We have to be sure we don’t trip and stumble right into the wrong ourselves while we’re so righteously not evil like those in our lives we despise for doing wrong.
Who knows, we may not have all the information.
I’ve never disliked a Christmas movie for any reason. Unless it was a cheap Hallmark movie. But for some reason, there are those who don’t like an entire movie because of one character’s unreasonable behavior.
One of the characters in the film, White Christmas makes the decision to take news at face value and to furthermore not try to confirm what she hears to make sure whether she’s correct in thinking what she’s thinking. This characters hears secondhand information and that dictates much of the latter part of the film.
And while some may not like the film, I like White Christmas because this particular characters comes back after realizing they’ve been in the wrong. Everyone gets over this big misunderstanding, realizes if they’re in the wrong, and everyone moves on.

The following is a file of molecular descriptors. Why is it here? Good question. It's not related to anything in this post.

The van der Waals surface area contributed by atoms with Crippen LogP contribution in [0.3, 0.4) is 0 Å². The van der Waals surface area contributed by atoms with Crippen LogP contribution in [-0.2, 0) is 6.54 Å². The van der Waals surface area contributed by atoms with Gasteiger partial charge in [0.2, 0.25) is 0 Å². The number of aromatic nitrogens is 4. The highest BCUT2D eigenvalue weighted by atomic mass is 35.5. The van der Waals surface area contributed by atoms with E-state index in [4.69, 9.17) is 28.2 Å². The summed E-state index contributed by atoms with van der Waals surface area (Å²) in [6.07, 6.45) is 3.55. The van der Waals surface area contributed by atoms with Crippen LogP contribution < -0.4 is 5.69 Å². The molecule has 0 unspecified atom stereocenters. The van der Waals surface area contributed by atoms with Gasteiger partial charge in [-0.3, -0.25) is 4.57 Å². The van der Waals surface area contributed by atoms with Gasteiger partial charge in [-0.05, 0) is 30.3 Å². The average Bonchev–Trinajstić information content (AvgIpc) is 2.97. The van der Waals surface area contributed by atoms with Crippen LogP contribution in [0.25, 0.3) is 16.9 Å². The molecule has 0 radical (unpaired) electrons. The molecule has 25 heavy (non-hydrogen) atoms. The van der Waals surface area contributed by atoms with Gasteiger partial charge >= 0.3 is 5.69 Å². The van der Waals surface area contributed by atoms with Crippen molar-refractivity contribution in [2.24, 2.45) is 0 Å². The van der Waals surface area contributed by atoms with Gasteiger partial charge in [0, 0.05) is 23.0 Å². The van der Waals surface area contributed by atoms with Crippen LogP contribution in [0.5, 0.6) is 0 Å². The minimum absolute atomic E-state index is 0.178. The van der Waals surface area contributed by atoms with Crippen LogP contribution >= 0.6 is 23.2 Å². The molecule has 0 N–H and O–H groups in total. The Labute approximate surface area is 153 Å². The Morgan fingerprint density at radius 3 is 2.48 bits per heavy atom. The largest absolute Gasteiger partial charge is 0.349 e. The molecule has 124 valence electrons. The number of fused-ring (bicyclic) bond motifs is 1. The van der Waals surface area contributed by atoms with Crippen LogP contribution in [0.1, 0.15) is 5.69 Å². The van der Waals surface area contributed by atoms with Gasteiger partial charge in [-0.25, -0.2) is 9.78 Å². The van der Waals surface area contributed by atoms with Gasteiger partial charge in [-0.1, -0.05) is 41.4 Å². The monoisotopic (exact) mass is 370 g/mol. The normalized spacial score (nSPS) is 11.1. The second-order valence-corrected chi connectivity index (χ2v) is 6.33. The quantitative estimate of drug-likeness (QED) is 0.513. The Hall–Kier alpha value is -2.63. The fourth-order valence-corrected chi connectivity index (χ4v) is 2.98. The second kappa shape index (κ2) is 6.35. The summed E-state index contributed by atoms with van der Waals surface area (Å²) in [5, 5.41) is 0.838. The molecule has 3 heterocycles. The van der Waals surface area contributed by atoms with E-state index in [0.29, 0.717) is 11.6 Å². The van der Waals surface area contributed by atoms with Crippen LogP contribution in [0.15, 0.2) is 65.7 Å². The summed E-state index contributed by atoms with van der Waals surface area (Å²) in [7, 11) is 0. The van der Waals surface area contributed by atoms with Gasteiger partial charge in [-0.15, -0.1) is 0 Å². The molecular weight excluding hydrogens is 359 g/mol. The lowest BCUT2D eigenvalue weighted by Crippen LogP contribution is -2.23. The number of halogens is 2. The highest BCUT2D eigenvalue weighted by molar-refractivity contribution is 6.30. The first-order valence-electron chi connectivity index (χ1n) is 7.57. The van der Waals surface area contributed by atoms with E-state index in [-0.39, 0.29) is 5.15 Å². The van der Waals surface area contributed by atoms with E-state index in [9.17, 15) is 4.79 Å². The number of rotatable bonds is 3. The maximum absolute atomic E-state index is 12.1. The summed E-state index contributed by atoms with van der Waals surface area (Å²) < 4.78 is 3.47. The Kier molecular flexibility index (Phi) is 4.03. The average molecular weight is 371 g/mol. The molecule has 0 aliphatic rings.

I like White Christmas because it includes this character completely unwilling to hear the truth because it hurts and that means admitting being wrong. Yes, it’s frustrating to see it all happen.
Every year, watching the same dumb lack-of-communication happen when it can be so easily avoided, I can understand can be rather frustrating.
But one of the things good stories do is remind us how evil certain attitudes can be. People say they don’t like the line of action followed by this stubborn character in White Christmas. But then they turn around complicate life itself with the same behavior. That’s more frustrating.
Although as a writer of stories, there’s nothing like throwing in a character that won’t listen to reason or stick around to ask the right question to complicate the whole plot. If you don’t know where to go with your writing, just have someone bring in secondhand information and have someone else hear said secondhand information and believe it without confirming it.